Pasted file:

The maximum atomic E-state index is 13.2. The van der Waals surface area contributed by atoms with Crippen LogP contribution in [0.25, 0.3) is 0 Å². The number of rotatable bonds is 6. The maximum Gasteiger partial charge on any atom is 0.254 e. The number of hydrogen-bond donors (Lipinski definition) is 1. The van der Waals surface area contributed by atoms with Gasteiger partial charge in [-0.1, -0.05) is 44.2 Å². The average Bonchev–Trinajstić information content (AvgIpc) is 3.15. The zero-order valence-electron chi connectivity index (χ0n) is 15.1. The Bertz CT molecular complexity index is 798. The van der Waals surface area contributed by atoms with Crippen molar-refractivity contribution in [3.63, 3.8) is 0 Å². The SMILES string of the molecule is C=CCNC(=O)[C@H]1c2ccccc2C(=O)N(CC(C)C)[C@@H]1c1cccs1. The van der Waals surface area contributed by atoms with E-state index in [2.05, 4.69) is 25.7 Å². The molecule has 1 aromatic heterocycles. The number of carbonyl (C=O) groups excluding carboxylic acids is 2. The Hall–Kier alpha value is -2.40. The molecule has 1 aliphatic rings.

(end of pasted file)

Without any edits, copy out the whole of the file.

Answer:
The maximum atomic E-state index is 13.2. The van der Waals surface area contributed by atoms with Crippen LogP contribution in [0.25, 0.3) is 0 Å². The number of rotatable bonds is 6. The maximum Gasteiger partial charge on any atom is 0.254 e. The number of hydrogen-bond donors (Lipinski definition) is 1. The van der Waals surface area contributed by atoms with Gasteiger partial charge in [-0.1, -0.05) is 44.2 Å². The average Bonchev–Trinajstić information content (AvgIpc) is 3.15. The zero-order valence-electron chi connectivity index (χ0n) is 15.1. The Bertz CT molecular complexity index is 798. The van der Waals surface area contributed by atoms with Crippen molar-refractivity contribution in [3.63, 3.8) is 0 Å². The SMILES string of the molecule is C=CCNC(=O)[C@H]1c2ccccc2C(=O)N(CC(C)C)[C@@H]1c1cccs1. The van der Waals surface area contributed by atoms with E-state index in [2.05, 4.69) is 25.7 Å². The molecule has 1 aromatic heterocycles. The number of carbonyl (C=O) groups excluding carboxylic acids is 2. The Hall–Kier alpha value is -2.40. The molecule has 1 aliphatic rings.